Karen Kraven: Q & A
Karen Kraven with her sculpture Pins and Needles
Montreal-based artist Karen Kraven works in photography, sculpture and installation. Her public sculpture Pins and Needles is currently on display at the Toronto Sculpture Garden until September 15, 2018.
What was your inspiration for Pins and Needles?
Pins and Needles was initially inspired by my own family and their personal and cultural history in the garment industry. Through my research, I came across a lot of documentation surrounding the worker strikes in Toronto and Montreal in the 1930s. In images of picketing and empty factories, I fixated on the unfinished clothing that was left behind when they walked out, as both a symbol of their labour and of their protest.
Detail of sculpture Pins and Needles
What was your greatest challenge in creating the piece?
It was really challenging to find a sail loft/boating upholstery fabricator to work on this project in the early spring.
When did you know you’d have a career in art?
When the AGO bought my work at the Toronto Art Fair in 2014.
What day jobs have you had?
Waitress, bartender, gardener, gallery administrator, teacher’s assistant, art handler/installer, set decorator/prop buyer for film/TV,
What was your first successful creative act?
I won second prize in a big colouring contest when I was little. (First prize was a trip to Disney World…) Getting into OCAD was a pretty big moment for me, because I really didn’t think I would.
How do you begin your day and what are your habits?
In the summer, I swim first thing in the morning in the outdoor public pool near my apartment. Then, I usually read and make some notes while drinking coffee. I do my admin stuff in the morning and I’ll head to the studio after lunch. In the winter, I swim and steam at the Y near my studio.
Which artists do you admire most?
Louise Bourgeois, Joan Jonas, Hélio Oiticica, Rosemarie Trockel.
Which artists do you like, that would surprise people?
Maybe it would surprise people that I like Andrea Zittel, but to those who really know me, probably not.
What is your greatest extravagance when creating?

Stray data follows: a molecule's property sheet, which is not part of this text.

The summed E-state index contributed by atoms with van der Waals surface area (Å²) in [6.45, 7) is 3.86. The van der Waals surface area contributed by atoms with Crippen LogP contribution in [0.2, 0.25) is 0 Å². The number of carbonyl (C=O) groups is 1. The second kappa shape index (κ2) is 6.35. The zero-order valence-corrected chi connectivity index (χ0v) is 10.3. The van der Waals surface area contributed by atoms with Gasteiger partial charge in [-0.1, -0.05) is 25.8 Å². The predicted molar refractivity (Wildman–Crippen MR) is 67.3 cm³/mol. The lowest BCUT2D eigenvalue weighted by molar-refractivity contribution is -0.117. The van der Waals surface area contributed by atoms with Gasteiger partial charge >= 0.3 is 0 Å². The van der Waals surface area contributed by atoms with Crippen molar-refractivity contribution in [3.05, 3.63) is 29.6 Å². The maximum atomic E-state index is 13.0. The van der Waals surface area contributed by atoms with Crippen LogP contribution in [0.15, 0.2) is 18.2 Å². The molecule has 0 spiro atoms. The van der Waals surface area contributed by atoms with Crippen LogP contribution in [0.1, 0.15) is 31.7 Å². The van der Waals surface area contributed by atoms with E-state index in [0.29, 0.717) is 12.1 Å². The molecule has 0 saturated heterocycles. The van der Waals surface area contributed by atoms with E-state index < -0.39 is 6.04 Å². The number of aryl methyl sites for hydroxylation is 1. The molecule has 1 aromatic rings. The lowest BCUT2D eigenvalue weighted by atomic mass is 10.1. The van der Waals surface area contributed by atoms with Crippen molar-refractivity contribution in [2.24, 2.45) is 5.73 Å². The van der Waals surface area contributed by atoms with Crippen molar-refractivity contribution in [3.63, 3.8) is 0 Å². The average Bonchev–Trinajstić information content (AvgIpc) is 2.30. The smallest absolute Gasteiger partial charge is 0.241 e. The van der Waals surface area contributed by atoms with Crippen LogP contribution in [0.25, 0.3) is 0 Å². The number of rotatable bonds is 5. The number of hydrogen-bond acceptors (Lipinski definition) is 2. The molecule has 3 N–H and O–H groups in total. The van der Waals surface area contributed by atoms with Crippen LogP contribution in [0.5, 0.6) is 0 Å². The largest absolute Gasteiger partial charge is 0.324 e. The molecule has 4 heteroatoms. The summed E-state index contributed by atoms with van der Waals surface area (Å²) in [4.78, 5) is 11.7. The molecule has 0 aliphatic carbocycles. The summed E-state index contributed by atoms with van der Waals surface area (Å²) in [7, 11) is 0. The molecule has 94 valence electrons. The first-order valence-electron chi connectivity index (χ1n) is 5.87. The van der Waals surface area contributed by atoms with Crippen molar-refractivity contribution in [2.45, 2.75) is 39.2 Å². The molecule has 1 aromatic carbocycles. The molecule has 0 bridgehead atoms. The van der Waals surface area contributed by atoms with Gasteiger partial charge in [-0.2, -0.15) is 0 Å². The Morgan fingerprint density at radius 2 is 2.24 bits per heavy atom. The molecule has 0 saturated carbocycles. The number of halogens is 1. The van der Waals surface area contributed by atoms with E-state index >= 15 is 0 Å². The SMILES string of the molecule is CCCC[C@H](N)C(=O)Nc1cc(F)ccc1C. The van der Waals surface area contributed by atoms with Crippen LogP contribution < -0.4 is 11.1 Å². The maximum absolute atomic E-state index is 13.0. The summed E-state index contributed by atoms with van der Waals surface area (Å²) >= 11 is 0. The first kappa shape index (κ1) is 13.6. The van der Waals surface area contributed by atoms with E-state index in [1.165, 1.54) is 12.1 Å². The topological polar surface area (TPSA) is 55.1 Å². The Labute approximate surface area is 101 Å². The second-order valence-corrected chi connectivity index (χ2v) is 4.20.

I download a lot of music.
Which is more important, the process or result? Why?
This is a difficult question…the process is more important in that it determines the result, but, it depends; some meandering surprises from process is where the magic can happen, however, if the result ends up being too bland, then it doesn’t really matter how interesting the process was.
What is your favourite colour? Your least favourite colour?
I think it is always changing. Right now, I like browns and 70s’ colours. But, I think orange is very difficult.
How do you procrastinate?
Endless internet searches.
What is your favourite work of art?
There are so many works that had significant impact on me when I was younger, and have stayed with me, like Claes Oldenburg’s Hamburger, which I once hated and then grew to understand why it made me upset and now I love it. I saw a Sarah Sze exhibition in NYC in 2005 and it was like a light turned on in me, and made me feel really optimistic about making art.
Two years ago, Taryn Simon did an installation/performance at the Park Avenue Armory called An Occupation of Loss about and actually embodied mourning (and by proxy, about visas and travelling to the United States). It was really dark and moving and left me wanting more.
I could watch Hito Steyerl’s video How Not to Be Seen and Jeremy Deller’s English Magic over and over.
Who would you want to create your portrait?
What do you do if you need inspiration?
There are some great marché aux puces and junk shops in Montreal.
What do you like to do when not making art?
I love to eat.
What do you consider your greatest achievement?
Toronto Sculpture Garden! I’d never made anything like that before, I had to overcome a lot of new challenges in the process and fabrication.
What is your greatest fear?
I’m afraid of earwigs crawling in my ear! But, I don’t know if this is a thing or not.
What advice do you have for aspiring artists?
What is your next show? What are you thinking of working on next?
I have a solo exhibition at Parisian Laundry in Montreal next year, continuing with the theme of striking workers. And I’ve been experimenting more with clothing and textiles for some new works for the Toronto Art Fair this fall.
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